An interview with On The Mend Lead Physiotherapist, Nicholas May
Updated: Aug 3
We sat down with On The Mend’s Lead Physiotherapist Nicholas May and asked him what it’s like to bring tech innovation to the healthcare industry and why he thinks we are the right team to deliver on our vision to transform physical rehab for everyone.
OTM: How do you see On The Mend bringing change to a healthcare system where there is significant bureaucracy and hierarchy?
NM: Affecting change and bringing innovation to a large institution within a major industry where there are established ways of doing things is quite a challenge. This effort is sometimes met with fixed mindsets and resistance to change, so good ideas can often be driven into the ground from the start. However, with my entrepreneur's hat on, I’m inspired by the idea of working with like-minded people from different backgrounds, from finance to commercial, tech and clinical, which means I’m learning from others and hopefully adding value from my own experience.
OTM: How do you see On The Mend’s approach different to other health tech companies?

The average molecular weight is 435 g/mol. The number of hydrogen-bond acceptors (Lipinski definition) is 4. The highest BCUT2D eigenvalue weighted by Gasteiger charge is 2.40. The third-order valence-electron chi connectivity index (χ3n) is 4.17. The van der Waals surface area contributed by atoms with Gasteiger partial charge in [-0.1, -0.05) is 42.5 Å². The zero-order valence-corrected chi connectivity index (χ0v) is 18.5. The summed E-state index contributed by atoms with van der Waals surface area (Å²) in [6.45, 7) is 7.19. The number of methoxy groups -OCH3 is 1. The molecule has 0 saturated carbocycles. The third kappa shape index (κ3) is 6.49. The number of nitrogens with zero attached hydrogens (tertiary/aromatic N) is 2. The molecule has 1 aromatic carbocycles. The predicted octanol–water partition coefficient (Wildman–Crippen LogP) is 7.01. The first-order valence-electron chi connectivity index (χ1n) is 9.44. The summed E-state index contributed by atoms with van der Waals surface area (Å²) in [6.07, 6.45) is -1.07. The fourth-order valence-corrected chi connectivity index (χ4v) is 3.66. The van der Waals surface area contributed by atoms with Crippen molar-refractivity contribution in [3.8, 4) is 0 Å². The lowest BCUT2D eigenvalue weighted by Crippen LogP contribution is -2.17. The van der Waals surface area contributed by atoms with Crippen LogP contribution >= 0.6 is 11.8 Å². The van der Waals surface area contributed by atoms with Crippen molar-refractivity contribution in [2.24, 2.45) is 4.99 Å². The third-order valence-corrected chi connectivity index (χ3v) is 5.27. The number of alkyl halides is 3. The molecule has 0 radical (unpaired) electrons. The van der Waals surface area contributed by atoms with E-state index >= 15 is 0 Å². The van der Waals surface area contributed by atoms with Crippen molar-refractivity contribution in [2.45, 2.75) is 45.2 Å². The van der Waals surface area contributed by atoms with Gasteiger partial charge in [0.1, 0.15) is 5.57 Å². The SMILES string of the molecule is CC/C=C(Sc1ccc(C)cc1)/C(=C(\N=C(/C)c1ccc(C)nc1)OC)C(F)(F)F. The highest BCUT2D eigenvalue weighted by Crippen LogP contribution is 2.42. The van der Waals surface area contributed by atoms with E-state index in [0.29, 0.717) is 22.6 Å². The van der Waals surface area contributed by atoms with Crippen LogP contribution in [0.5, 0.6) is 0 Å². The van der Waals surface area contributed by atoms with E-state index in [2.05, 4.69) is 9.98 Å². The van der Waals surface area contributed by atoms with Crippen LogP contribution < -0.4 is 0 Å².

The crux of the answer is that all too often tech innovations in healthcare are simply focussed on tweaking ways that already exist. While that is okay, true innovation challenges the established ways of working. On The Mend seeks to provide optimal experience for patients; our key point of difference is that we are focussed on the experience of healthcare – not the clinical delivery alone. Patient-centred outcomes and experience are the key drivers of modern-day healthcare, especially in the UK, but also overseas. Our innovation and mindset is very much aligned with the much-needed reforms of modern day healthcare. I’m not saying that what exists already is ‘bad’, but real innovation adds something new to what already exists. This is what sets us apart from other tech solutions on the market; we’re not just modernising the current approach, but also enhancing the patient and clinician experience. By doing that, we’re adding another dimension, which means managing to ensure better clinical outcomes.